A consistent conflict spanning centuries of Western history lies at the heart of William Thon’s epic fantasy The Cottage.
The book’s main action stretches from 13th-century England and France to the progress of colonists in the Americas in the 18th and 19th centuries. Across this framework, the author maintains his theme regarding the natural world pitted against human forces.
Porius Saladin is one of the world’s last remaining wizards, living in an enchanted cottage in the forested wilds of Kent, England. The book begins in 1314, as the Christian forces of English King Edward II surround the castle of Melisende, the Queen of Magical realms, and seek to end her pagan influence on the land. Porius watches the bloody battle from his cottage through magical means as the king attacks Melisende’s forces, which include elves, wizards, goblins and trolls.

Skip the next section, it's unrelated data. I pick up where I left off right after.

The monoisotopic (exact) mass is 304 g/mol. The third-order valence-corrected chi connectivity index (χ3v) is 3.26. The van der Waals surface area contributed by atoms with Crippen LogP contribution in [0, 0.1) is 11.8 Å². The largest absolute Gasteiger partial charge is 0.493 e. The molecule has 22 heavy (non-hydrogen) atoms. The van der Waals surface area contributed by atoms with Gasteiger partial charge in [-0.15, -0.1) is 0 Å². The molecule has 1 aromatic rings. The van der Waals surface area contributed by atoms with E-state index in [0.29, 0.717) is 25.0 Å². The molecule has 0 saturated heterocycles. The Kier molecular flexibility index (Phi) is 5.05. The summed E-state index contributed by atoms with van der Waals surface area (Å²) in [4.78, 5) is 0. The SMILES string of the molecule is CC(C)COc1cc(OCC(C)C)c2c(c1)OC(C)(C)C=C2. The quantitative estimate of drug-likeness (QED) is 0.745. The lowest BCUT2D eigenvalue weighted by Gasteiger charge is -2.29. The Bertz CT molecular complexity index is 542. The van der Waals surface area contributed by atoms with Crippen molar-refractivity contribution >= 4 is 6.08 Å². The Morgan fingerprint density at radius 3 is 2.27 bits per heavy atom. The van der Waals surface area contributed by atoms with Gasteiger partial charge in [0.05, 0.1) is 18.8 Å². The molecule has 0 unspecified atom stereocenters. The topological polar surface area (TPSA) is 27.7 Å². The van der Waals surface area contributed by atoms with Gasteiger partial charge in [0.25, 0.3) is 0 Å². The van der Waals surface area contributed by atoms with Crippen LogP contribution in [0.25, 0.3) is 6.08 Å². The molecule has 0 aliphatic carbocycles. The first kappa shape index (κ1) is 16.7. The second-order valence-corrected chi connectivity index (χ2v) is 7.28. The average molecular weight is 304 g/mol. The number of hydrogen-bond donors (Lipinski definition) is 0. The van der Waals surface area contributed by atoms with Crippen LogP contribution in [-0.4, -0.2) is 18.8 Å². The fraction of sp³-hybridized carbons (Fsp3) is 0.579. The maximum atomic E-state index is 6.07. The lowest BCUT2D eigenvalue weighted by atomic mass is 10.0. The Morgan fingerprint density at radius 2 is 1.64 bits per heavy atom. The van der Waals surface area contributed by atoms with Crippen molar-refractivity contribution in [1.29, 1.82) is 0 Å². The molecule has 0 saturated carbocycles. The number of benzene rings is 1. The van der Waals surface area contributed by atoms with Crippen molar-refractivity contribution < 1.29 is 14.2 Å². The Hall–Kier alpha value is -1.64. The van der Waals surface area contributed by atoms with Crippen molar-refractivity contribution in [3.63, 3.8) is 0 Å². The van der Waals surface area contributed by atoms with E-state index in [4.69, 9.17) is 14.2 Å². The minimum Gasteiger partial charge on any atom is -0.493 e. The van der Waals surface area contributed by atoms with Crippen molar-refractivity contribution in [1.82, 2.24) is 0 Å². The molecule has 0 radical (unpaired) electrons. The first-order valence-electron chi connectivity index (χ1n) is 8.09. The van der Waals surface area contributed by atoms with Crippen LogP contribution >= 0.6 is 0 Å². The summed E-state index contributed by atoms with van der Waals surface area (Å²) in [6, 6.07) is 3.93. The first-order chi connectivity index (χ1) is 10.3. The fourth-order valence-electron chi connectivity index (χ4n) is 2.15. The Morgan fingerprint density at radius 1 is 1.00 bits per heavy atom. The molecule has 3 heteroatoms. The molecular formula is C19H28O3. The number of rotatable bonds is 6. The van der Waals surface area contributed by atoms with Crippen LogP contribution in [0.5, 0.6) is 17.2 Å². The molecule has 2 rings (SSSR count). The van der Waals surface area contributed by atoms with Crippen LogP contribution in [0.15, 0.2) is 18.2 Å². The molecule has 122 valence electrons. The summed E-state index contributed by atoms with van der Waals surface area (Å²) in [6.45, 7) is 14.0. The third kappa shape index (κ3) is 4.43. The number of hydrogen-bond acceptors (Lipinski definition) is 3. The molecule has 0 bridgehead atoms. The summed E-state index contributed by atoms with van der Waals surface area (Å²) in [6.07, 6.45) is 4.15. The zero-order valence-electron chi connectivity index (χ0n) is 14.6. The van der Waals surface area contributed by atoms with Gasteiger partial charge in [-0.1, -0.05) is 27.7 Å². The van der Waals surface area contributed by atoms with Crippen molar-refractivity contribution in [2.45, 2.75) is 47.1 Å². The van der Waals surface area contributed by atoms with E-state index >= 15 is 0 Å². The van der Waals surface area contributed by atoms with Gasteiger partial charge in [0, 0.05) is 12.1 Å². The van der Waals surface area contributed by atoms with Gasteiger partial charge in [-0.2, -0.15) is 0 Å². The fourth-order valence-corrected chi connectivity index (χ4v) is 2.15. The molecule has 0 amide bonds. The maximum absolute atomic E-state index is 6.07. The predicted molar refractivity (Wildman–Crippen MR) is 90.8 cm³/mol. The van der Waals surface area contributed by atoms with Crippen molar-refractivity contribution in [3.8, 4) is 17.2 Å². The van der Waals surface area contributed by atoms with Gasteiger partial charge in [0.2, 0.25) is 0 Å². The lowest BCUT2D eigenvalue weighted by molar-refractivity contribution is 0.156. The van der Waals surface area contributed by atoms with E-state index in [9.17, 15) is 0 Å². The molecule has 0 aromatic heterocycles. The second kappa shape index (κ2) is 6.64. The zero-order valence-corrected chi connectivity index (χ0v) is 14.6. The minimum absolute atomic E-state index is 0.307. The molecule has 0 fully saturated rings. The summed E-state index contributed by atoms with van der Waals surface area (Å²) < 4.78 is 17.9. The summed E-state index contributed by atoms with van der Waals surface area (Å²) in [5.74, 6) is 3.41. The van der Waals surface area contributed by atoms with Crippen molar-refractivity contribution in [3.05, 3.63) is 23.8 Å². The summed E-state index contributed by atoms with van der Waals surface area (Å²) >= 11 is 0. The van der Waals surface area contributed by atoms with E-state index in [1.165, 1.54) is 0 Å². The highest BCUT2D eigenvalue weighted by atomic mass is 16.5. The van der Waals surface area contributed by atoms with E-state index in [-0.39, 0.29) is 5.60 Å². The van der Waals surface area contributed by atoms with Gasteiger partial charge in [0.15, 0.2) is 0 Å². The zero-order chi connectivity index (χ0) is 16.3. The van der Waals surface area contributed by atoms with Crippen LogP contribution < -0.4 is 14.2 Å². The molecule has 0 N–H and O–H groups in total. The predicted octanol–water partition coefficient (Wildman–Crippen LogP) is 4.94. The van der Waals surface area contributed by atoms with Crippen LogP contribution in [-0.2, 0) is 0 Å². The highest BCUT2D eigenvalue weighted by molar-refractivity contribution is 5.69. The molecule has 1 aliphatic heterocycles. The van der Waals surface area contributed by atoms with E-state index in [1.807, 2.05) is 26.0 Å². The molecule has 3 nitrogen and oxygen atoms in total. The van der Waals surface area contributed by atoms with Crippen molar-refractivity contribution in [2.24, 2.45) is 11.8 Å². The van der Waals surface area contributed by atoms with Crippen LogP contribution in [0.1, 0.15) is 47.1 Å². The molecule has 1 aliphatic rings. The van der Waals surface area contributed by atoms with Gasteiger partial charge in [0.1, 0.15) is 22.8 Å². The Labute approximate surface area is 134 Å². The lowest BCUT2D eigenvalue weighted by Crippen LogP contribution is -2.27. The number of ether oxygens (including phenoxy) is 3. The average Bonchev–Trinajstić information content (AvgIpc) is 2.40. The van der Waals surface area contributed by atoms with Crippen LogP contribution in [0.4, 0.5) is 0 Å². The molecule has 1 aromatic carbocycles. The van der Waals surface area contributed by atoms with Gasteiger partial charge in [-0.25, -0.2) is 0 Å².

Thus begins a centuries-long battle in which Porius and his fellow mystical leaders struggle to preserve the old ways against a tyrannical foe. Thon isn’t subtle about framing this enemy as Christendom: Kings, clerics and priests seek to destroy the magic and mysticism of the ancient pagan world.
It’s an ambitious narrative vision, one that Thon sketches with copious research, facts and historical context. However, this doesn’t translate into a clear, compelling story. The text is dizzying in its shifting pace and rambling nature. The author regularly changes tenses and veers from the action to tirades against Christianity and long asides about ancient history. Misspellings and awkward phrasing are constant throughout, as are odd breaks in tone.
These issues muddy the story, which, because of its scope and ambition, requires a more direct, impactful approach. The author has obviously done his homework, and his descriptions of Porius and the other characters have their charming moments. What’s more, it’s clear that Thon’s message has implications for our modern world.
Unfortunately, too often the execution dilutes that message and makes the reading experience frustrating, limiting its overall appeal.
Also available in hardcover and ebook.